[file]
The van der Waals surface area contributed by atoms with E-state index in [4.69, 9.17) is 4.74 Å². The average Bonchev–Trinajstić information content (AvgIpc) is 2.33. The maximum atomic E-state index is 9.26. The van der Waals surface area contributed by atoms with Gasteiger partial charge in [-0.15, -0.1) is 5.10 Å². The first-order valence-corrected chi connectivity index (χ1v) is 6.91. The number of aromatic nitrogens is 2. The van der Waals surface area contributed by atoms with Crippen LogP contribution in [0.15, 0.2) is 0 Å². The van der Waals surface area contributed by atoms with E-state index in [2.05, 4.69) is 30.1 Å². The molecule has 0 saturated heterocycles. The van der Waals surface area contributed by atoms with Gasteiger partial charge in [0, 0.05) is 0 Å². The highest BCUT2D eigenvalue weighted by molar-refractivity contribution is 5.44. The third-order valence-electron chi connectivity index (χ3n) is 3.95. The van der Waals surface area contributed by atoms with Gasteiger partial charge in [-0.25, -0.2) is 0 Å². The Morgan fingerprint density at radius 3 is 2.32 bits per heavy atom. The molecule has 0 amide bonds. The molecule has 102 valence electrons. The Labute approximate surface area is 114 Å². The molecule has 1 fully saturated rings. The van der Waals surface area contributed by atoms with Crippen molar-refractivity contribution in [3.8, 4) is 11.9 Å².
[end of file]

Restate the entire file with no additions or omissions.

The van der Waals surface area contributed by atoms with E-state index in [4.69, 9.17) is 4.74 Å². The average Bonchev–Trinajstić information content (AvgIpc) is 2.33. The maximum atomic E-state index is 9.26. The van der Waals surface area contributed by atoms with Gasteiger partial charge in [-0.15, -0.1) is 5.10 Å². The first-order valence-corrected chi connectivity index (χ1v) is 6.91. The number of aromatic nitrogens is 2. The van der Waals surface area contributed by atoms with Crippen LogP contribution in [0.15, 0.2) is 0 Å². The van der Waals surface area contributed by atoms with E-state index in [2.05, 4.69) is 30.1 Å². The molecule has 0 saturated heterocycles. The van der Waals surface area contributed by atoms with Gasteiger partial charge in [0, 0.05) is 0 Å². The highest BCUT2D eigenvalue weighted by molar-refractivity contribution is 5.44. The third-order valence-electron chi connectivity index (χ3n) is 3.95. The van der Waals surface area contributed by atoms with Gasteiger partial charge in [-0.25, -0.2) is 0 Å². The Morgan fingerprint density at radius 3 is 2.32 bits per heavy atom. The molecule has 0 amide bonds. The molecule has 102 valence electrons. The Labute approximate surface area is 114 Å². The molecule has 1 fully saturated rings. The van der Waals surface area contributed by atoms with Crippen molar-refractivity contribution in [3.8, 4) is 11.9 Å².